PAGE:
Kudos to Amtrak for having free Wi-Fi. But the network quality is dependent on a mobile data connection, which varies throughout the trip. Meanwhile, I also have tethering on my phone.
One might guess that the connection quality would be pretty much identical between the two, since they both rely on similar or the same networks over the same geographic areas. One might also guess that the Amtrak connection would be consistently better, since they presumably have bigger and higher-up antennas.
Both of these are not consistently true. Sometime when the Amtrak connection cuts out, I can switch to tethering and get decent or good signal. My phone is on T-Mobile, maybe Amtrak is on Verizon or AT&T. Or maybe the Amtrak hardware is just older/different.
In any case, knowing this, I want to optimize which connection I'm on throughout my trip. But how to test this other than with trial and error when my connection cuts out?
Here's what I've come up with. First, figure out the IP addresses assigned to each adapter, using
ifconfig. Here's what the output looks like for me (I've redacted my MAC addresses with "---").
lo0: flags=8049<UP,LOOPBACK,RUNNING,MULTICAST> mtu 16384
inet6 ::1 prefixlen 128
inet 127.0.0.1 netmask 0xff000000
inet6 fe80::1%lo0 prefixlen 64 scopeid 0x1
gif0: flags=8010<POINTOPOINT,MULTICAST> mtu 1280
stf0: flags=0<> mtu 1280
en0: flags=8863<UP,BROADCAST,SMART,RUNNING,SIMPLEX,MULTICAST> mtu 1500
media: autoselect (none)
en1: flags=8863<UP,BROADCAST,SMART,RUNNING,SIMPLEX,MULTICAST> mtu 1500
inet 10.83.104.223 netmask 0xfffffc00 broadcast 10.83.107.255
fw0: flags=8802<BROADCAST,SIMPLEX,MULTICAST> mtu 4078
media: autoselect <full-duplex>
p2p0: flags=8843<UP,BROADCAST,RUNNING,SIMPLEX,MULTICAST> mtu 2304
en6: flags=8863<UP,BROADCAST,SMART,RUNNING,SIMPLEX,MULTICAST> mtu 1500
inet6 fe80::d896:95ff:fe00:79eb%en6 prefixlen 64 scopeid 0x8
inet 172.20.10.2 netmask 0xfffffff0 broadcast 172.20.10.15
media: 100baseTX <full-duplex>
For me, Wi-Fi is en1 and tethering is en6.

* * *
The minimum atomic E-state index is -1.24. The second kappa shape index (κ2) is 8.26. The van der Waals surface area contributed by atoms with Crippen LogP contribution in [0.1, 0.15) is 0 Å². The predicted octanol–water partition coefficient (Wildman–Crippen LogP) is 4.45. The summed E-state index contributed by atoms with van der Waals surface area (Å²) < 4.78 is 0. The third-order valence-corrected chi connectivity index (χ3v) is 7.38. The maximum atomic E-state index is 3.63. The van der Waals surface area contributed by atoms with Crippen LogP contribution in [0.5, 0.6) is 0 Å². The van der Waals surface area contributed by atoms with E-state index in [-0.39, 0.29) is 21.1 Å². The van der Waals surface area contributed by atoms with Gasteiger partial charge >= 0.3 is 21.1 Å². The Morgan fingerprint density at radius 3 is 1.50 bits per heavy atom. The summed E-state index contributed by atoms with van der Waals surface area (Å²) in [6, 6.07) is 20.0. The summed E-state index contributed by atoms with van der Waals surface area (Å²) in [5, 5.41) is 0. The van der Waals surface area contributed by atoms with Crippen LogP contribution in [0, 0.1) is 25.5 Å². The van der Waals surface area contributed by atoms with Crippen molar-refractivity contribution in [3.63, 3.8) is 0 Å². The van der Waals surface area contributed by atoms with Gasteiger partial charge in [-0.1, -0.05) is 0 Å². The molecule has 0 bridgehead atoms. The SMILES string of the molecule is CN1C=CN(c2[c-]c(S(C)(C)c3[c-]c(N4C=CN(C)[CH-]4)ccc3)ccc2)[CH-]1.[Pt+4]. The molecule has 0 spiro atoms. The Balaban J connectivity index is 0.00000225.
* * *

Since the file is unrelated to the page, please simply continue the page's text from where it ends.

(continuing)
Then, in two terminal windows, continually send out pings through each adapter. This is achieved with the
-S flag. The
-i flag specifies to ping every 10 seconds. I chose to ping google because they are reliable and I don't feel guilty about using their resources. If anyone has an idea for a more neutral or useful entity for this purpose let me know.
ping -S 10.83.104.223 -i 10 184.108.40.206
ping -S 172.20.10.2 -i 10 220.127.116.11
Now, just keep these running. What you end up with is an ongoing history of recent network quality. Both the ping times and the incidents of failure can be used to eyeball which connection has been more reliable in the last few minutes.
To switch between adapters, you could drag around their order in network settings (in OS X). This involves a lot of steps though. I've found that simply leaving Wi-Fi prioritized above tethering and then turning Wi-Fi on and off from the menu bar is sufficient. The drawback is that when Wi-Fi is off you can't monitor the connection quality anymore. I've found that this is still overall an effective way to go about it. I just leave tethering on until I find a problem, then turn on Wi-Fi for 20 seconds, compare them, and go from there. It sounds like a lot of overhead but overall it works out well.
Ta-Da! Happy Amtraking.